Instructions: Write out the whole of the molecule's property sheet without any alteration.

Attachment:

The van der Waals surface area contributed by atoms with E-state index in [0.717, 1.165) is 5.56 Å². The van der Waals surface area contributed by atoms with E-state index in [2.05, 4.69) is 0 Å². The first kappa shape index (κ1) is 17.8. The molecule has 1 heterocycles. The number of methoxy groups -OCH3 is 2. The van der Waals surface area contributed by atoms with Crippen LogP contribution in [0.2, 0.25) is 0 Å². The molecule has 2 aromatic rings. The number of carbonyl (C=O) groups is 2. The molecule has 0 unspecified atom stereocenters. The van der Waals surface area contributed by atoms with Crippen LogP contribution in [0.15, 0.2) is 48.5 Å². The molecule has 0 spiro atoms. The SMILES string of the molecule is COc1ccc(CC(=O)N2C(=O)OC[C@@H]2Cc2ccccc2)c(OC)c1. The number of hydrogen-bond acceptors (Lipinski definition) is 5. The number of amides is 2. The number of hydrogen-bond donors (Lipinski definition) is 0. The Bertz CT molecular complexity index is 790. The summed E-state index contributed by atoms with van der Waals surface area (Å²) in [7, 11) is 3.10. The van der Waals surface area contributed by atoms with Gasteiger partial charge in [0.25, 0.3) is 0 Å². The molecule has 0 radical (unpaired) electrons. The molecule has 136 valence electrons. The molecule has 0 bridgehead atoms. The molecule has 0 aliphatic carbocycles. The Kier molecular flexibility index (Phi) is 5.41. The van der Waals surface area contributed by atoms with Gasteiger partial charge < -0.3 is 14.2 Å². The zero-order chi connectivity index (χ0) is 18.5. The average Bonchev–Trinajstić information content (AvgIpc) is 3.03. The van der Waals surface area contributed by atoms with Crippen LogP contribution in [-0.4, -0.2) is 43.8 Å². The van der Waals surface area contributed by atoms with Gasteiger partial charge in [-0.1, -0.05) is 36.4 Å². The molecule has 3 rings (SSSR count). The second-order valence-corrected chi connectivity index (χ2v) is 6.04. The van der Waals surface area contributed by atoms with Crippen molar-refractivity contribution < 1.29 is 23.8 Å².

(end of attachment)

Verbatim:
The van der Waals surface area contributed by atoms with E-state index in [0.717, 1.165) is 5.56 Å². The van der Waals surface area contributed by atoms with E-state index in [2.05, 4.69) is 0 Å². The first kappa shape index (κ1) is 17.8. The molecule has 1 heterocycles. The number of methoxy groups -OCH3 is 2. The van der Waals surface area contributed by atoms with Crippen LogP contribution in [0.2, 0.25) is 0 Å². The molecule has 2 aromatic rings. The number of carbonyl (C=O) groups is 2. The molecule has 0 unspecified atom stereocenters. The van der Waals surface area contributed by atoms with Crippen LogP contribution in [0.15, 0.2) is 48.5 Å². The molecule has 0 spiro atoms. The SMILES string of the molecule is COc1ccc(CC(=O)N2C(=O)OC[C@@H]2Cc2ccccc2)c(OC)c1. The number of hydrogen-bond acceptors (Lipinski definition) is 5. The number of amides is 2. The number of hydrogen-bond donors (Lipinski definition) is 0. The Bertz CT molecular complexity index is 790. The summed E-state index contributed by atoms with van der Waals surface area (Å²) in [7, 11) is 3.10. The van der Waals surface area contributed by atoms with Gasteiger partial charge in [0.25, 0.3) is 0 Å². The molecule has 0 radical (unpaired) electrons. The molecule has 136 valence electrons. The molecule has 0 bridgehead atoms. The molecule has 0 aliphatic carbocycles. The Kier molecular flexibility index (Phi) is 5.41. The van der Waals surface area contributed by atoms with Gasteiger partial charge < -0.3 is 14.2 Å². The zero-order chi connectivity index (χ0) is 18.5. The average Bonchev–Trinajstić information content (AvgIpc) is 3.03. The van der Waals surface area contributed by atoms with Crippen LogP contribution in [-0.4, -0.2) is 43.8 Å². The van der Waals surface area contributed by atoms with Gasteiger partial charge in [-0.1, -0.05) is 36.4 Å². The molecule has 3 rings (SSSR count). The second-order valence-corrected chi connectivity index (χ2v) is 6.04. The van der Waals surface area contributed by atoms with Crippen molar-refractivity contribution < 1.29 is 23.8 Å².